Ireland wicketkeeper-batsman Niall O’Brien has announced his retirement following a 16-year playing career.
O’Brien first represented Ireland in 2002 and played 216 times for the national side, including their inaugural Test against Pakistan earlier this summer.
The 36-year-old also featured in 103 ODIs and 30 Twenty20s, while Ireland say he is their most successful gloveman with 241 dismissals to his name and their fourth highest run-scorer with 6,097 at 31.59.
The former Kent, Northamptonshire and Leicestershire player said: “It is with a heavy heart that I am announcing my retirement from international and professional cricket.
“I have been blessed to have been lucky enough to have represented my country for 16 years with plenty more ups than downs and for this I look back with nothing but smiles and laughter.
“From playing relatively small fixtures at the start of my career to competing and winning World Cup matches to being there to play in our first Test match meant I have achieved more than I could have ever dreamt and for this I look back with nothing but fondness.”
O’Brien’s career highlight was arguably at the 2007 World Cup as his 72 lifted Ireland to a famous victory over Pakistan, which helped the minnows reach the Super 8 stage.
He also featured in the 2011 and 2015 editions and was a regular in all formats, alongside his younger brother Kevin, for more than a decade.
Ireland captain William Porterfield added: “Niall would have been involved when we only had a couple of games a year, and I’m sure he will sit back and reflect with great pride when he sees where he has helped get Ireland to.
“From his man of the match innings in the 2007 World Cup that helped put Ireland on the global map, to walking out in Ireland’s inaugural Test match. He can be immensely proud of that and everything else he achieved in his career and fully deserves all the plaudits.”
Know more about Sport360 Application
England’s tour of Sri Lanka got off to a false start on Wednesday due to rain – but they opened opened the floodgates early on in the second ODI.
Eoin Morgan raced to a half-century and more, but Lasith Malinga dragged the hosts back into the game after quickly taking the England captain and Moeen Ali’s wickets.
Adil Rashid (19no) added a late flourish after Joe Root (71) and Morgan (92) had done most of the damage. Malinga’s superb five-for, however, kept England in check as Sri Lanka look to chase down a target of 279.
But Sri Lanka were in all sorts of trouble almost immediately, as Chris Woakes and debutant Olly Stone combined with their seam to snare three wickets inside the first seven overs.
Despite teetering at one stage on 74-5, the hosts finally struck gold with the partnership of Dhananjaya de Silva and Kusal Perera, as the pair closed in on their half-centuries.
As it was, the elements snuffed out Sri Lanka’s chances, with a heavy downpour bringing a 31-run victory via the Duckworth-Lewis-Stern method.
Follow the Sri Lankan reply below.
Brian Lara feels the West Indies are “missing” a key ingredient to become a stronger and more competitive nation in all formats of cricket, particularly Tests, but he insists it is down to the players and support staff to find out exactly what that is.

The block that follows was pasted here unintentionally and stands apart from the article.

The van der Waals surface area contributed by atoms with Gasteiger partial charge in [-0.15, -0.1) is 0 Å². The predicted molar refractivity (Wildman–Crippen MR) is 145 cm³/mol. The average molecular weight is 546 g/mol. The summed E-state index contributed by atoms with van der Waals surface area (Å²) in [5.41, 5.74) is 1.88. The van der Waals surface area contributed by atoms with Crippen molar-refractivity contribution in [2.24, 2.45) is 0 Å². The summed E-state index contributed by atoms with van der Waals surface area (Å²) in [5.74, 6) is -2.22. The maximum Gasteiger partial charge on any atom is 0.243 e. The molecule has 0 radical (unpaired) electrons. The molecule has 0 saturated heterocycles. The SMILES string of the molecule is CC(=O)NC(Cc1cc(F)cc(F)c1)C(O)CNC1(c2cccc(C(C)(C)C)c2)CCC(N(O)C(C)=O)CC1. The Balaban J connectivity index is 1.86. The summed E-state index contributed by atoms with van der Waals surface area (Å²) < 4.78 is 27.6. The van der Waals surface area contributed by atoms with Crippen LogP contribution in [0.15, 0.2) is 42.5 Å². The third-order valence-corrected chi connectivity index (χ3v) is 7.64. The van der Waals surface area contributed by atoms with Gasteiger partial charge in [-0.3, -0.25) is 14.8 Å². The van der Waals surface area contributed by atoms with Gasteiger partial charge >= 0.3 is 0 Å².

The legendary left-hander, who is widely considered as one of the best batsman to have graced the game, follows the fortunes of his beloved Caribbean team closely and was fixed at his TV set, in the UAE, watching day one of the second match against India unfold.
While he was suitably impressed with Roston Chase’s 98 not out and plenty more resolve from the Windies batting line-up in their first innings – a far cry from their humbling opening Test defeat – Lara insists more needs to be done to maximise what he acknowledges is plenty of talent in the ranks.
Speaking to Sport360 at the launch of the GEMS Heritage Cricket Cup, in which he was one of the star-studded guests, at the the GEMS Heritage Indian School in Dubai, the 49-year-old said: “What I sense is there’s something missing (with this team) and it shouldn’t be difficult to find because the talent is there.
“The guys have the ability to play good cricket but they are missing something. Is it that mental edge? The coaches? The plan moving forward? Each individual needs to understand what their abilities are and they’ve got to have that drive and passion to be the best.”
“Ultimately, it’s all down to the staff and planning to get the best out of the group,” Lara said of his nation, who have struggled to qualify for the ICC 2019 World Cup and languish eighth, ninth and seventh in the current Test, ODI and T20 international rankings, respectively.
Since retiring from the game in 2007, the Trinidad-born star has been busy enjoying life after cricket and hasn’t been directly involved with the West Indies Cricket Board in a coaching capacity, though he did have a role as mentor-coach for Kerala Kings during last year’s inaugural T10 League competition in the Emirates.
While he did not declare any such plans to join the Windies coaching ranks in the near future, Lara – a veteran of 131 Tests and 299 ODIs – does believe he could help talented players from the Caribbean islands flourish, particularly with the mental side of the game.
“You don’t get to play international cricket just by fluke but to stay at that level and raise it further, it comes down to your mentality and how strong you are mentally,” he said.
“You’ve got to be prepared to work really hard and grind things out.
“I’d really love to get more involved with that side of the game and help players.”